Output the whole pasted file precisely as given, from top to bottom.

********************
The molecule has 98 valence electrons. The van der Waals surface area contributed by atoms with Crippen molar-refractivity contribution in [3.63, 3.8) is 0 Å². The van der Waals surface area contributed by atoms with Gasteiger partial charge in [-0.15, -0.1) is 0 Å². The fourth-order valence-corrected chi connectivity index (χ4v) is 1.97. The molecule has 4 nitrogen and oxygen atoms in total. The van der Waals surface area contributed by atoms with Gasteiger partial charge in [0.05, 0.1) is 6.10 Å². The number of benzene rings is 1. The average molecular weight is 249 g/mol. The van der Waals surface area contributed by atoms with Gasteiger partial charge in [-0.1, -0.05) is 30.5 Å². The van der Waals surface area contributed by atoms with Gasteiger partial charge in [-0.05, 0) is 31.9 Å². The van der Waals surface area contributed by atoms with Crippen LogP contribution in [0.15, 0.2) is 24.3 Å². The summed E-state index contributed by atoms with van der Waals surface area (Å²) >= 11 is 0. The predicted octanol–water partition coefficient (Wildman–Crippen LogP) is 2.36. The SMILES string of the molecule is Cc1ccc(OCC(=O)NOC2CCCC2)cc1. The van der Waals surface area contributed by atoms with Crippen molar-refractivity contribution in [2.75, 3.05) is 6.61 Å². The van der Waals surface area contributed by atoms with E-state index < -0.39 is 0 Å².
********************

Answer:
The molecule has 98 valence electrons. The van der Waals surface area contributed by atoms with Crippen molar-refractivity contribution in [3.63, 3.8) is 0 Å². The van der Waals surface area contributed by atoms with Gasteiger partial charge in [-0.15, -0.1) is 0 Å². The fourth-order valence-corrected chi connectivity index (χ4v) is 1.97. The molecule has 4 nitrogen and oxygen atoms in total. The van der Waals surface area contributed by atoms with Gasteiger partial charge in [0.05, 0.1) is 6.10 Å². The number of benzene rings is 1. The average molecular weight is 249 g/mol. The van der Waals surface area contributed by atoms with Gasteiger partial charge in [-0.1, -0.05) is 30.5 Å². The van der Waals surface area contributed by atoms with Gasteiger partial charge in [-0.05, 0) is 31.9 Å². The van der Waals surface area contributed by atoms with Crippen LogP contribution in [0.15, 0.2) is 24.3 Å². The summed E-state index contributed by atoms with van der Waals surface area (Å²) >= 11 is 0. The predicted octanol–water partition coefficient (Wildman–Crippen LogP) is 2.36. The SMILES string of the molecule is Cc1ccc(OCC(=O)NOC2CCCC2)cc1. The van der Waals surface area contributed by atoms with Crippen molar-refractivity contribution in [2.75, 3.05) is 6.61 Å². The van der Waals surface area contributed by atoms with E-state index < -0.39 is 0 Å².